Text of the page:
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REGIONAL CONFLICTS IN NIGERIA GOVERNMENT AND THE ISSUE OF POWER DOMINATION OF THE NORTHERNERS

Published by on July 25th, 2020.


REGIONAL CONFLICTS IN NIGERIA GOVERNMENT AND THE ISSUE OF POWER DOMINATION OF THE NORTHERNERS

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Regional conflicts in Nigeria can be dated back to the 19th century when the industrial revolution and the imperialist interest among the developed capitalist economies spurred interest in agricultural and mineral commodities in the African interior. In 1914, Northern,Southern and Lagos colony were amalgamated and proclaimed Nigeria which had been governed by the British. It was in this colonial era that many of the rivalries that later exploded in conflicts were fostered.

According to historian Emeka Uzaotu, “the British had forged an alliance with the Sokoto Caliphate, which controlled the vast area of northern Nigeria using the emirate system that developed powers to traditional and religious leaders of emirs”. This system known as “indirect rule”, secured the allegiance of the Caliphate to the British Empire which, in return, allowed the Caliphate to keep its authority over its subject peoples. Under colonial rule this authority was even extended over other ethnic nationalities in northern Nigeria which had successfully resisted Sokoto hegemony prior to colonial conquest.

Meanwhile in southern Nigeria, the British had a more difficult time. The Yoruba of the southwest Nigeria, one of the three biggest ethnic groups in the country had a well-defined system of government which suited the indirect rule. But the Igbo decentralized system of government so the British imposed chieftaincies, choosing hand-picked loyalists as chiefs. The British later in its administration split the south which had embraced western education and begun to agitate for independence into two regions, leaving the north intact as one region. This lopsidedness gave the north bigger numbers and ensured its political dominance under the parliamentary system of government inherited at independence. This was the stage set for northern dominance of power in Nigeria.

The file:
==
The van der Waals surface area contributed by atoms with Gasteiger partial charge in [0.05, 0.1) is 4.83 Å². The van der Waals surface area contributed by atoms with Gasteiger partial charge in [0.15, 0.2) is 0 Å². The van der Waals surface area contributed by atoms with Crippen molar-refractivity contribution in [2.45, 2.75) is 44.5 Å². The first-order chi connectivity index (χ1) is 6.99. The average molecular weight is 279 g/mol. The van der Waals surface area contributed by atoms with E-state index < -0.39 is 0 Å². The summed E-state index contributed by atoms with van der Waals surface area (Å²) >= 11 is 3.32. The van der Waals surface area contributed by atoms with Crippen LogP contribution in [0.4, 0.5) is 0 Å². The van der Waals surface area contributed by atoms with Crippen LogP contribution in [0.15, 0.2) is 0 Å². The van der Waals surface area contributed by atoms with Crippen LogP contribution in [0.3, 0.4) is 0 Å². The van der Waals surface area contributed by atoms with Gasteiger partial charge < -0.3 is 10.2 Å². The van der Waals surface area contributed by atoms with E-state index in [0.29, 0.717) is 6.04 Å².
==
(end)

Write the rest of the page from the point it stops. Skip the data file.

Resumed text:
As a result, from the period of amalgamation till independence epoch, the nation has been dominated by the ruling of the North due to the population density of the region. Since 1960 which is almost 60 years now, Nigeria has had 13 persons in the topmost job of midwifing the affairs of the country, 9 of who were from the north (69.2%), while only 4 persons (30.8%) were from the South. Cumulatively, the north had ruled Nigeria for 44years (73.3%) of 60years of independence, while the south ruled for 16 years (26.7%).

Furthermore, my country, Nigeria witnessed 29 years of military rule with 9 military heads of state, 7 of them (77.8%) were from the north and ruled for 25 years (86.2%), while the south produced 2 persons (22.2%) who ruled for less than 4 years (13.8%). More so, there has been 31 years civilian administration with 7 presidents. Once again, the highest number of presidents so far has been from the north with 4 individuals (57.1%) who spent 18 years in government, while the south had 3 presidents (42.9%) who spent 13 years and half (41.9%). This is however without going into further details of all other offices in the political space, military, civil and public service, which are numerous to highlight here, that, were also occupied and is still being occupied dominantly by the Northerners.